It resonates with me like she’s talking to me. I still want to design things, to be able to feel relevant again. Without a design portfolio or a social media account—I do not exist.
No one cares who I am. Nobody’d even bothers reading my so-called writings. Why do I still want to blog? Why took the effort to set up a personal site?
Because I’m fighting to be relevant, again.
You’re not important
“You’re nobody but a small potato.” I actually enjoy being one. If you ask me, I’m confident in my aesthetic taste and judgment. I’ve my take on design. But you don’t necessarily have the needs to prove it to anyone.
Important or not doesn’t really matter. I suppose you’re not trying to win a Nobel prize. Blogging is my answer to that. I don’t write for others, instead, I do it for myself.
Okay. I admit that I long for the day when my 15 minutes of fame becomes real. I don’t want to be famous but to have a chance to be able to “show off”, finally. I’m afraid the day might never come.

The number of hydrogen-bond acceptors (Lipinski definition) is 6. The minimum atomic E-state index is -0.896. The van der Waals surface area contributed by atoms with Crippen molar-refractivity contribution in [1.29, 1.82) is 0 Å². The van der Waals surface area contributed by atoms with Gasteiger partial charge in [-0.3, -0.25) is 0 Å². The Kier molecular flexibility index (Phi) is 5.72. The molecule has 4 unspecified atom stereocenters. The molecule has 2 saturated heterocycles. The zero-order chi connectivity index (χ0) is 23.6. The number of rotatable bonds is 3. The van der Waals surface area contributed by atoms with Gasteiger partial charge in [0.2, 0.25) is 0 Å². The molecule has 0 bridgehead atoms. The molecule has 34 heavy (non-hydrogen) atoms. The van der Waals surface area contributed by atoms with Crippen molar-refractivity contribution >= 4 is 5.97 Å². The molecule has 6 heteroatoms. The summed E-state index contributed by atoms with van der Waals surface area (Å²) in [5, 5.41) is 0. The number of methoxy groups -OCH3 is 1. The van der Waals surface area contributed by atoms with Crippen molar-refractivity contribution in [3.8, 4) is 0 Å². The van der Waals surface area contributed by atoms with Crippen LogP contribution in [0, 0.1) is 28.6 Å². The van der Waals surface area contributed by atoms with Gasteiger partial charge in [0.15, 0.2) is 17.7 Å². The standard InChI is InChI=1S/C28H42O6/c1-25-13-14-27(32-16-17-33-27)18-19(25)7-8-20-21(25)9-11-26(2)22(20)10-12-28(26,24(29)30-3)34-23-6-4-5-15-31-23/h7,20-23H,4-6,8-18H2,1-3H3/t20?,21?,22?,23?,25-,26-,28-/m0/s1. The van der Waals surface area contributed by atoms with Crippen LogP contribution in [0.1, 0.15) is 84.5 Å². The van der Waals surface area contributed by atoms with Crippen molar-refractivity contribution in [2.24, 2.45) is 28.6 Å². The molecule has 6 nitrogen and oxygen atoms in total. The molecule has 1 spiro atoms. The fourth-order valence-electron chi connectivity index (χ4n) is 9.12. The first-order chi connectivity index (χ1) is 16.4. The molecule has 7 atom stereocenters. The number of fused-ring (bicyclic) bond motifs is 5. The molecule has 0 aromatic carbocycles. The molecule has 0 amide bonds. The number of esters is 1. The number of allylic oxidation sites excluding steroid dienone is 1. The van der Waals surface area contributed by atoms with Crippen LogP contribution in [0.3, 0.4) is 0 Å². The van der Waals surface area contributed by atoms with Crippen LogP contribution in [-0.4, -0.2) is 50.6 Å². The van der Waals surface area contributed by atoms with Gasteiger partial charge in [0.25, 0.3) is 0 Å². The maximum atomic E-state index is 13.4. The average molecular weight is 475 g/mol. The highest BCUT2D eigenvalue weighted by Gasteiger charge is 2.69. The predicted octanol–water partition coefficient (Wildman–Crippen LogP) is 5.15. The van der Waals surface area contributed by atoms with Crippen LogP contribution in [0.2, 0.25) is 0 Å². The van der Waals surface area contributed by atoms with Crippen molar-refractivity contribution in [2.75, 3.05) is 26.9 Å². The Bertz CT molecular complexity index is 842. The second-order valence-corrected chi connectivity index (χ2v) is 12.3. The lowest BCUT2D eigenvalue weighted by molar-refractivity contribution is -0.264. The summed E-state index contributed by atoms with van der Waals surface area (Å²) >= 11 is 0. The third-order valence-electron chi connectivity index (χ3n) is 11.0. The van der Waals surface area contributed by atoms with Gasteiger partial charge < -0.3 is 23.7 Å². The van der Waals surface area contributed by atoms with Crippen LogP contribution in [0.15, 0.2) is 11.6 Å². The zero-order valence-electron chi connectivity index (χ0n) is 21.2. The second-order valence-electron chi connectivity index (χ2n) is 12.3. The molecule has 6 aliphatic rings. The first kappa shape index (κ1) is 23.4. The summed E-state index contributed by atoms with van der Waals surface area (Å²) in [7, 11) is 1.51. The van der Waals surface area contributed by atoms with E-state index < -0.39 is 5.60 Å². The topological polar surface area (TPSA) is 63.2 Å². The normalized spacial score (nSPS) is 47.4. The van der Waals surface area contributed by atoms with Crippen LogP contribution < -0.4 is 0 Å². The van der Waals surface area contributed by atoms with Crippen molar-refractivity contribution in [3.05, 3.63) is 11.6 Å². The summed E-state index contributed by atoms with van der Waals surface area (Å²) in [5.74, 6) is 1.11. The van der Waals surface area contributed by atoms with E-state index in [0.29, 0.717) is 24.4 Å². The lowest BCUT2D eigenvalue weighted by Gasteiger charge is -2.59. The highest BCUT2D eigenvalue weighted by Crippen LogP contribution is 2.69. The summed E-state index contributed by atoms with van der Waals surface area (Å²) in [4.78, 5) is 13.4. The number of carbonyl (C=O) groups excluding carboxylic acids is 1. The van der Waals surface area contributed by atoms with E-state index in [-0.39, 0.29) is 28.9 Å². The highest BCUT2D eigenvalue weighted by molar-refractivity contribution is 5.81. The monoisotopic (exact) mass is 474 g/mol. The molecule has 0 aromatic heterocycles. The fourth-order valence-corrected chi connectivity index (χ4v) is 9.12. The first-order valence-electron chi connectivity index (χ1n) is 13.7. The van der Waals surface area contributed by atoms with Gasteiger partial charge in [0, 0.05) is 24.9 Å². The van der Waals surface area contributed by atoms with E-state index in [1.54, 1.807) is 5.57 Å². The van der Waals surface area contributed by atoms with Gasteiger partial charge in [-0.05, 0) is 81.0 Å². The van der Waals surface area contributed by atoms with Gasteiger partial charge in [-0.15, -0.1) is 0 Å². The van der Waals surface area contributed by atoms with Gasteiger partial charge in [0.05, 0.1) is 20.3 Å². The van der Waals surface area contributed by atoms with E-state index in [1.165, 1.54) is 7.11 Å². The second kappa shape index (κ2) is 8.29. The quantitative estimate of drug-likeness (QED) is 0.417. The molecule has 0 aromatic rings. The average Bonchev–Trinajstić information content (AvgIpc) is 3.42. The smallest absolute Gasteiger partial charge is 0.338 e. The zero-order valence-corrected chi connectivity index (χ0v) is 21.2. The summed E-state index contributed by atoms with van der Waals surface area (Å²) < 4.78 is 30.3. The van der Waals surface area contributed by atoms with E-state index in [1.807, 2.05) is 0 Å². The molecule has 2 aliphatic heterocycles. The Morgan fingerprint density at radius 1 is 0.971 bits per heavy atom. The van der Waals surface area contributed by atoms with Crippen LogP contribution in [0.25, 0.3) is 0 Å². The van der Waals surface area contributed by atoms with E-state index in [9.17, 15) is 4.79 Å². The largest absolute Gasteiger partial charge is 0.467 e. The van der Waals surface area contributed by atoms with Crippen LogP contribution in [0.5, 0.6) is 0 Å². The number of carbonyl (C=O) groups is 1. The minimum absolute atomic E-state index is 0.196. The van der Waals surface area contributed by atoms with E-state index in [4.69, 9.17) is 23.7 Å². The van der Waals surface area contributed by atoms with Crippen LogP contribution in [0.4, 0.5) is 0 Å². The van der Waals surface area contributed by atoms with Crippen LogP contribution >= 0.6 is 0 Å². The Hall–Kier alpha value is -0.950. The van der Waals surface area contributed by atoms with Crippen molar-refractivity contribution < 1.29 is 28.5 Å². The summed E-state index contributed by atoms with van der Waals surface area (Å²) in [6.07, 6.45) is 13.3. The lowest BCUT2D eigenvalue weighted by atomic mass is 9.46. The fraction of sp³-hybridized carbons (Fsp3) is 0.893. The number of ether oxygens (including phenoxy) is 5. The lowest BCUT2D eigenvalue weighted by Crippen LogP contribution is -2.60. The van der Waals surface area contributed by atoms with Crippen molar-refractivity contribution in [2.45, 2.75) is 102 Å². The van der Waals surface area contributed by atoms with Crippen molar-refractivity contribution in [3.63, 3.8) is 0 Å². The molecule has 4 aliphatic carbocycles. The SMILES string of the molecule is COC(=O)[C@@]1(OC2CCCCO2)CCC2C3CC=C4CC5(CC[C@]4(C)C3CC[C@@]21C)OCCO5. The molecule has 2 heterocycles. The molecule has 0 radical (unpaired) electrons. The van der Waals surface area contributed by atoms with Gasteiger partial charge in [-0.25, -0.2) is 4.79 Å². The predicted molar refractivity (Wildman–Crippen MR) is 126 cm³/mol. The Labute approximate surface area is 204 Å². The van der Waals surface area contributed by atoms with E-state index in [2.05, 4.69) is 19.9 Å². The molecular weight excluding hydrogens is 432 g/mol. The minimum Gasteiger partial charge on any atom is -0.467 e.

Everyone should make their own website
I stumbled upon a blog post “You should blog” by Dušan, one of the neighbors from Fediring. It pretty much answered all my questions. I agree wholeheartedly. But I want to extend it a bit more. Not only to blog but to build a personal site from scratch.
What intrigues me is the concept of “having your own voice published”, and owning the content yourselves. You can talk about anything or nothing. It can be so personal like talking in your very room. Your domain is your home address. You build your own house, decorate it, live in it, and have control over it. Don’t rely on Big Tech platforms. Do your own thing.
I hand-coded every line of HTML and CSS for this site. It’s completely static. Every time I write a post, I update everything manually. Please, don’t expect everyone can code. Despite that, I still want to blog.
Go start building your site and blog. I’ve no idea what it will lead to. But this is fun, wouldn’t you agree?